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Source: The Guardian

Jul 8, 2023

Biden to nominate Elliott Abrams, who lied over Iran-Contra, to key panel

President’s pick for bipartisan public diplomacy commission, 75, convicted of unlawfully withholding information from Congress


BY Mary Yang


Joe Biden intends to nominate Elliott Abrams, a former Trump appointee on Venezuela and Iran who was famously convicted for lying to Congress over the Iran-Contra affair, to the bipartisan US Advisory Commission on Public Diplomacy.


The announcement came wrapped in a list of eight Republican picks for bipartisan boards and commissions released in a White House statement on Monday.


“It’s definitely a way to reach out to neoconservatives, and to throw them a bone,” said the historian and journalist Eric Alterman, who has written about Abrams since the 1980s. “It’s a risky move on Biden’s part.”


Abrams, 75, has held senior positions in three Republican administrations, rising to prominence during a controversial run as assistant secretary of state under Ronald Reagan.


During Reagan’s second term, a congressional investigation found that senior administration officials secretly facilitated the sale of arms to the Iranian government and used the money to support the Contras, a rightwing rebel group in Nicaragua – the Iran-Contra affair.


Abrams, who was assistant secretary of inter-American affairs from 1985 to early 1989, later pleaded guilty to two charges of illegally withholding information from Congress – including his role in soliciting $10m from Brunei – during two October 1986 hearings, one before the Senate foreign relations committee and a second before the House intelligence committee.


Biden, then a Delaware senator, was a member of the Senate foreign relations committee at the time.

Abrams has drawn backlash for his support for the El Salvadoran government, whose army in 1981 massacred nearly 1,000 civilians in the village of El Mozote during its civil war against a coalition of Soviet-backed leftwing groups.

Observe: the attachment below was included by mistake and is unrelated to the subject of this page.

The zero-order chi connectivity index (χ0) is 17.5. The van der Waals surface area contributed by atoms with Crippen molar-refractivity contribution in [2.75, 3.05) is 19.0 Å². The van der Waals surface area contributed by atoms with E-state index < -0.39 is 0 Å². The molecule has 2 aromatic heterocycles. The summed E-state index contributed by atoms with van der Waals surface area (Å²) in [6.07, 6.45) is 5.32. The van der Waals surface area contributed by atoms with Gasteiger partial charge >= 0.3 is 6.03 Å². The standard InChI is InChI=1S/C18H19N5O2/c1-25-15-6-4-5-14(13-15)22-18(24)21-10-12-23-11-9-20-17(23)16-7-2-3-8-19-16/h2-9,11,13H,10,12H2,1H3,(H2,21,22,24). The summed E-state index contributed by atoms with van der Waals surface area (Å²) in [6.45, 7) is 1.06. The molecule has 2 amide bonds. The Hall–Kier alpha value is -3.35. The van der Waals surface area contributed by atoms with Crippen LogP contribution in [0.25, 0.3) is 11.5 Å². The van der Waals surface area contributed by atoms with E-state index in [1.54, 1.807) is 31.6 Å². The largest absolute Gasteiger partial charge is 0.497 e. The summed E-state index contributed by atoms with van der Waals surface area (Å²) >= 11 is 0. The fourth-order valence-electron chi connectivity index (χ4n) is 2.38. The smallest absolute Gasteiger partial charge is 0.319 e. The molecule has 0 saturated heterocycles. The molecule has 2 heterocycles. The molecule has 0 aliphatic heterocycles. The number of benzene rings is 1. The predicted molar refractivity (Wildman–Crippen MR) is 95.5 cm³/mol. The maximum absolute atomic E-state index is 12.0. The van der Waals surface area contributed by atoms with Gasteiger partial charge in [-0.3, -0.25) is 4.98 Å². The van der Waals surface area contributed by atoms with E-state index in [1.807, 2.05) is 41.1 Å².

A 1992 Human Rights Watch report said Abrams, as assistant secretary of state for human rights, “distorted” information to discredit public accounts of genocide. Abrams also backed US aid to the Guatemalan military dictator Efraín Ríos Montt, who was later convicted for genocide and crimes against humanity, during the Guatemalan civil war.


“We only have, really, this example of legally defined genocide where the United States was complicit – and Elliott Abrams was the person who made that policy,” said Alterman, referring to US support for the Guatemalan government under Ríos Montt.


Congressional Republicans likely pushed Biden to tap Abrams to the commission, said Brett Bruen, the president of media company the Global Situation Room and a former US diplomat.


“It would be seen as interference should Biden not accede to those recommendations,” he said.


A White House official said: “It’s standard for Republican leadership to put nominees forward for these boards and commissions, along with President Biden’s own nominees.”.


There are seven seats on the diplomacy panel, four of which were vacant as of March, according to a state department notice. It is housed within the Office of the Under Secretary of State for Public Diplomacy and Public Affairs, a post that sat empty until Biden nominated Elizabeth Allen to lead the office in January. She began in June.


Bruen said: “The vacancies on the commission underline a major missing piece in Biden’s early pledge to restore America’s image on the international stage.”


Nick Cull, a public diplomacy professor at the University of Southern California, said Biden was not alone in neglecting key posts, citing a report by former executive director of the commission Matthew Armstrong that found the under-secretary job has been vacant for nearly half the time since it was created in 1999.


Most recently, Abrams was appointed by Trump to serve as a special envoy for Venezuela as the state department ramped up its efforts to force out Venezuela’s Nicolás Maduro. Trump also appointed Abrams as special envoy to Iran in 2020.


Abrams was reportedly in the running to be Trump’s deputy secretary of state before being cut from the list of contenders over his criticism of Trump during the campaign trail.


He also served in senior national security roles during George Bush’s administration, and is currently a senior fellow for Middle Eastern studies at the Washington-based thinktank Council on Foreign Relations.


Once nominated, Biden’s appointees must be confirmed by the Senate. But recent picks have languished. A floor vote to confirm Julie Su, the acting secretary of Labor, to the official cabinet post has been delayed for months.



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